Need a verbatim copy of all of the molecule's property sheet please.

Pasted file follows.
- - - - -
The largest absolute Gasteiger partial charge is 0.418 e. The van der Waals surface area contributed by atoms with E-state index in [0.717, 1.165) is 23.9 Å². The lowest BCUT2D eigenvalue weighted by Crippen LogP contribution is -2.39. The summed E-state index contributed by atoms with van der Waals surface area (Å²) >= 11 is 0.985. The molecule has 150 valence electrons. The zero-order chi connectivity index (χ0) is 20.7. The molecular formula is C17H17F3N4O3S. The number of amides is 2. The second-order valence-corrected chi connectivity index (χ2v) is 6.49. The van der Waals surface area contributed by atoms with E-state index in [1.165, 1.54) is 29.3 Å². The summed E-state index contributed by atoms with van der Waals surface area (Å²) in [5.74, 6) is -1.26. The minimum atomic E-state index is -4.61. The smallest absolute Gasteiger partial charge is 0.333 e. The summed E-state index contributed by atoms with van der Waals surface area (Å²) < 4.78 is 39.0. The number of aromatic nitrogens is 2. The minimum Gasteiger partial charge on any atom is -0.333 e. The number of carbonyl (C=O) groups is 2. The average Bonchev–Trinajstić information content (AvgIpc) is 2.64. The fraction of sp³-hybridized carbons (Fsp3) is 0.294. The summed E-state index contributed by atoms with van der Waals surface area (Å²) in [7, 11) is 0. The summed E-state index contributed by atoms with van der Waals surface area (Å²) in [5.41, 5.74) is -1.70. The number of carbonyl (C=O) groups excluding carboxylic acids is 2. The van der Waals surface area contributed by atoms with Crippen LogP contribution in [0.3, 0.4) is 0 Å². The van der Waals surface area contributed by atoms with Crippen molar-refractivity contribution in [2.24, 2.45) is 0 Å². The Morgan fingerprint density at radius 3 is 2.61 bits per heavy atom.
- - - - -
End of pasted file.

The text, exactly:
The largest absolute Gasteiger partial charge is 0.418 e. The van der Waals surface area contributed by atoms with E-state index in [0.717, 1.165) is 23.9 Å². The lowest BCUT2D eigenvalue weighted by Crippen LogP contribution is -2.39. The summed E-state index contributed by atoms with van der Waals surface area (Å²) >= 11 is 0.985. The molecule has 150 valence electrons. The zero-order chi connectivity index (χ0) is 20.7. The molecular formula is C17H17F3N4O3S. The number of amides is 2. The second-order valence-corrected chi connectivity index (χ2v) is 6.49. The van der Waals surface area contributed by atoms with E-state index in [1.165, 1.54) is 29.3 Å². The summed E-state index contributed by atoms with van der Waals surface area (Å²) in [5.74, 6) is -1.26. The minimum atomic E-state index is -4.61. The smallest absolute Gasteiger partial charge is 0.333 e. The summed E-state index contributed by atoms with van der Waals surface area (Å²) < 4.78 is 39.0. The number of aromatic nitrogens is 2. The minimum Gasteiger partial charge on any atom is -0.333 e. The number of carbonyl (C=O) groups is 2. The average Bonchev–Trinajstić information content (AvgIpc) is 2.64. The fraction of sp³-hybridized carbons (Fsp3) is 0.294. The summed E-state index contributed by atoms with van der Waals surface area (Å²) in [7, 11) is 0. The summed E-state index contributed by atoms with van der Waals surface area (Å²) in [5.41, 5.74) is -1.70. The number of carbonyl (C=O) groups excluding carboxylic acids is 2. The van der Waals surface area contributed by atoms with Crippen LogP contribution in [0.3, 0.4) is 0 Å². The van der Waals surface area contributed by atoms with Crippen molar-refractivity contribution in [2.24, 2.45) is 0 Å². The Morgan fingerprint density at radius 3 is 2.61 bits per heavy atom.